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Programs can revert to the default settings on Terminal Server

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After a new Terminal Server or Terminal Services server is set up and installed, users who log on to the new server may lose their personalized program settings (such as Microsoft Office or Microsoft Outlook settings). This behavior is caused by the registry compatibility mechanism that is included in Terminal Server and Terminal Services in Application Server mode, which reverts the settings to the default settings when it detects that the settings on the server are newer than those in a user's profile.

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When you install a program on a Terminal Server or a Terminal Services server, you typically install the program in Install mode. You use Install mode so that changes to the HKEY_CURRENT_USER\Software key are echoed to the HKEY_LOCAL_MACHINE\Software\Microsoft\Windows NT\CurrentVersion\Terminal Server\Install\Software key. This area is known as the shadow area. All registry keys (not each value) are time stamped; the time for the last write operation in Install mode is also stored in the LatestRegistryKey REG_DWORD value in the HKEY_LOCAL_MACHINE\SOFTWARE\Microsoft\Windows NT\CurrentVersion\Terminal Server\Install\IniFile Times key. The value is the number of seconds since January 1, 1970.

Similarly, when an .ini file is updated in Install mode, the update time is stored in the same key. The write operations to this key set the hidden timestamp on the key itself.

When a user logs on in Execute mode, Userinit.exe compares the hidden timestamp on this key to the timestamp stored in HKEY_CURRENT_USER\Software\Microsoft\Windows NT\CurrentVersion\Terminal Server\LastUserIniSyncTime. If the hidden timestamp is more recent, new software must have been installed on the server (that is, either an .ini file has been updated or registry keys have been updated). Userinit then enumerates all the keys in the Terminal Server compatibility shadow and compares its hidden timestamp to the corresponding key in HKEY_CURRENT_USER\Software. If the shadow key is newer, the corresponding key in HKEY_CURRENT_USER\Software is deleted. This leverages the registry mapping in Execute mode that reads and applies a registry value from the shadow if it is missing in HKEY_CURRENT_USER\Shadow.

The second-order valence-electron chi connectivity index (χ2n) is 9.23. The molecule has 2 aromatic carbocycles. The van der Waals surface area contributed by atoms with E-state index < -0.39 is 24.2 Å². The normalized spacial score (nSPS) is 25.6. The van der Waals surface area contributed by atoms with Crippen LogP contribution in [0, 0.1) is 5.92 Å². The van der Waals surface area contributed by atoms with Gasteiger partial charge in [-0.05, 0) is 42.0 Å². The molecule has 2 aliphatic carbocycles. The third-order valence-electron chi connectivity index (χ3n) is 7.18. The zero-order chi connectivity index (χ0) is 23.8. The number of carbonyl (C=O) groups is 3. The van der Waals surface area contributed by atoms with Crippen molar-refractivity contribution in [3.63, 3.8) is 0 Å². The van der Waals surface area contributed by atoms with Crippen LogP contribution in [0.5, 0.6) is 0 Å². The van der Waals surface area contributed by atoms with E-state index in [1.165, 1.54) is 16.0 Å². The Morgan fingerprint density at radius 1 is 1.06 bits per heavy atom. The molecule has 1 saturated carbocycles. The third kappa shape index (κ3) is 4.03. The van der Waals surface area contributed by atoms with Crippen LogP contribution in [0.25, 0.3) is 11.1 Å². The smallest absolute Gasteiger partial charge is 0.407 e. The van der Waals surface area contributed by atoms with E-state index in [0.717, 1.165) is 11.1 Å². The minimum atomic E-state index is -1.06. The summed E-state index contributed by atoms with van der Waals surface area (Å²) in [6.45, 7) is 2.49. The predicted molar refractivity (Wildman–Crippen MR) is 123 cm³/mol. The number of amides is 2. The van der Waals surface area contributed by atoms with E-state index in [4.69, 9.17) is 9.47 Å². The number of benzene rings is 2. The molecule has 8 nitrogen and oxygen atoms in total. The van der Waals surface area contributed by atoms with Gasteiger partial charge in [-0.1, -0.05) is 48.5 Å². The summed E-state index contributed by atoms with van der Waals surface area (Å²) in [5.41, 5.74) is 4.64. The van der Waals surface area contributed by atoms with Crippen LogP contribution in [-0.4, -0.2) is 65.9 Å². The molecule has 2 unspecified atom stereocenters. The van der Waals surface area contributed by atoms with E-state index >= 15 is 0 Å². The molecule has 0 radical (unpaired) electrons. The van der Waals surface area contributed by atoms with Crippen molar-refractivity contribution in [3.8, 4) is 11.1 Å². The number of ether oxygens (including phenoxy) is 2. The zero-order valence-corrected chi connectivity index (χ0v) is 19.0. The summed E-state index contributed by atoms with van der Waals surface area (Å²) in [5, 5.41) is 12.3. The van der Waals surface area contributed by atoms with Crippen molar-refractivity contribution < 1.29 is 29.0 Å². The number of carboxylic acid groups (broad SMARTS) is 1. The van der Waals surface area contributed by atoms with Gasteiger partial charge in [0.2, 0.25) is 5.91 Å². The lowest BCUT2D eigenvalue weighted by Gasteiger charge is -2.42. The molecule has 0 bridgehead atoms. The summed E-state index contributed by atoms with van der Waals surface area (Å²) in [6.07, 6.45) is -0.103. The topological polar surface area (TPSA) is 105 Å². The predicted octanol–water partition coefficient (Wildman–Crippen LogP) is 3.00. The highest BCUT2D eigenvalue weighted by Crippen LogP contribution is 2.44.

This behavior can revert program settings to the default values (the values stored in the shadow registry) if, for example, a new server has been built. When a user logs on to the new server, it has a very recent timestamp in HKEY_LOCAL_MACHINE\SOFTWARE\Microsoft\Windows NT\CurrentVersion\Terminal Server\Install\IniFile Times. This starts the registry synchronization process, deleting user preferences for many programs.

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There are several methods to work around this behavior, including:
  1. Use Sysprep and "ghost" new servers. This ensures that new servers inherit the registry timestamps from the original build.
  2. Write to HKEY_CURRENT_USER\Software in Install mode with the system clock set in the past.
  3. Remove shadow keys that could potentially overwrite user preferences.

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More information

Settings that are applied by Group Policy or a system policy typically survive the synchronization process because they are time stamped with the current system time. However, if Group Policy is not changed, and NoGPOListChanges has not been set for the registry extension (the settings are applied only if the policy has changed), the issue could still occur.

Changes in Microsoft Windows Server 2003

In Microsoft Windows Server 2003, only new registry values are propagated to the users when they log on. As in earlier versions of Windows, the values are propagated if the shadow key time stamp is newer than the time that is specified by the LastIniSync registry entry. However, because of a bug in the way this update is handled, some user values are overwritten by values in the shadow area. This is most likely to occur when the shadow key has no subkey, or when the shadow key has a subkey that has a short name.

Be aware that in Windows Server 2003, existing data is not overwritten, and registry entries are no longer removed. This behavior differs from the behavior of Windows 2000. In Windows 2000, newer registry values in the shadow area could overwrite the users' copies of registry entries.

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Keywords: kbenv, kbprb, KB297379

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Article Info
Article ID : 297379
Revision : 7
Created on : 10/11/2007
Published on : 10/11/2007
Exists online : False
Views : 438